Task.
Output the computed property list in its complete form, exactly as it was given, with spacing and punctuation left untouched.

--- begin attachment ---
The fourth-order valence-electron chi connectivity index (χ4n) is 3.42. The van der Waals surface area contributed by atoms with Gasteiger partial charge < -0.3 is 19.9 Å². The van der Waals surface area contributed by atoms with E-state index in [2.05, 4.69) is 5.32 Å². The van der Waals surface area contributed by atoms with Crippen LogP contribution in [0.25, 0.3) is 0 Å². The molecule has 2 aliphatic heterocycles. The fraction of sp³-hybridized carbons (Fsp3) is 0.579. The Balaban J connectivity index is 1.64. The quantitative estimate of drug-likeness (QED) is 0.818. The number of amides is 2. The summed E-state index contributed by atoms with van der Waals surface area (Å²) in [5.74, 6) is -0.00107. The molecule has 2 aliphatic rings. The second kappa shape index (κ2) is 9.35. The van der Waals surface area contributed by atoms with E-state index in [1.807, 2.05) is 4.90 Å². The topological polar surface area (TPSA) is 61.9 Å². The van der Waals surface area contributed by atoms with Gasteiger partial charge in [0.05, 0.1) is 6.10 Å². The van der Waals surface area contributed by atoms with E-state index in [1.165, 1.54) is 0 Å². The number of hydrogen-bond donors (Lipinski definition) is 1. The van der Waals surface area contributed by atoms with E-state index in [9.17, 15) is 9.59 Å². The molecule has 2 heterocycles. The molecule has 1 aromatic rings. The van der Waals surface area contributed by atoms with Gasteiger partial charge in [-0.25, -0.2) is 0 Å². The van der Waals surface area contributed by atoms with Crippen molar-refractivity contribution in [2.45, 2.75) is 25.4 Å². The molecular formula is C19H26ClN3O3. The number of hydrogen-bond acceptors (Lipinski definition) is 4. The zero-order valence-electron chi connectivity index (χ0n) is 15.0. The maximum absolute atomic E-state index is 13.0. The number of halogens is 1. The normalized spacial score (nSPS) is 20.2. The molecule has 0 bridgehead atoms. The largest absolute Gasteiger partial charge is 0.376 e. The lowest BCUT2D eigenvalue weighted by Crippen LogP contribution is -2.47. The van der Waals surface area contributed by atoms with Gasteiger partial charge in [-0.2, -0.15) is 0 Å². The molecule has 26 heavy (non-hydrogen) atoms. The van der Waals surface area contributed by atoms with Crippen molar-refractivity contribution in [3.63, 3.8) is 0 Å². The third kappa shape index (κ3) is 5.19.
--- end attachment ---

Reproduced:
The fourth-order valence-electron chi connectivity index (χ4n) is 3.42. The van der Waals surface area contributed by atoms with Gasteiger partial charge < -0.3 is 19.9 Å². The van der Waals surface area contributed by atoms with E-state index in [2.05, 4.69) is 5.32 Å². The van der Waals surface area contributed by atoms with Crippen LogP contribution in [0.25, 0.3) is 0 Å². The molecule has 2 aliphatic heterocycles. The fraction of sp³-hybridized carbons (Fsp3) is 0.579. The Balaban J connectivity index is 1.64. The quantitative estimate of drug-likeness (QED) is 0.818. The number of amides is 2. The summed E-state index contributed by atoms with van der Waals surface area (Å²) in [5.74, 6) is -0.00107. The molecule has 2 aliphatic rings. The second kappa shape index (κ2) is 9.35. The van der Waals surface area contributed by atoms with E-state index in [1.807, 2.05) is 4.90 Å². The topological polar surface area (TPSA) is 61.9 Å². The van der Waals surface area contributed by atoms with Gasteiger partial charge in [0.05, 0.1) is 6.10 Å². The van der Waals surface area contributed by atoms with E-state index in [1.165, 1.54) is 0 Å². The number of hydrogen-bond donors (Lipinski definition) is 1. The van der Waals surface area contributed by atoms with E-state index in [9.17, 15) is 9.59 Å². The molecule has 2 heterocycles. The molecule has 1 aromatic rings. The van der Waals surface area contributed by atoms with Gasteiger partial charge in [-0.25, -0.2) is 0 Å². The van der Waals surface area contributed by atoms with Crippen molar-refractivity contribution in [2.45, 2.75) is 25.4 Å². The molecular formula is C19H26ClN3O3. The number of hydrogen-bond acceptors (Lipinski definition) is 4. The zero-order valence-electron chi connectivity index (χ0n) is 15.0. The maximum absolute atomic E-state index is 13.0. The number of halogens is 1. The normalized spacial score (nSPS) is 20.2. The molecule has 0 bridgehead atoms. The largest absolute Gasteiger partial charge is 0.376 e. The lowest BCUT2D eigenvalue weighted by Crippen LogP contribution is -2.47. The van der Waals surface area contributed by atoms with Gasteiger partial charge in [-0.2, -0.15) is 0 Å². The molecule has 26 heavy (non-hydrogen) atoms. The van der Waals surface area contributed by atoms with Crippen molar-refractivity contribution in [3.63, 3.8) is 0 Å². The third kappa shape index (κ3) is 5.19.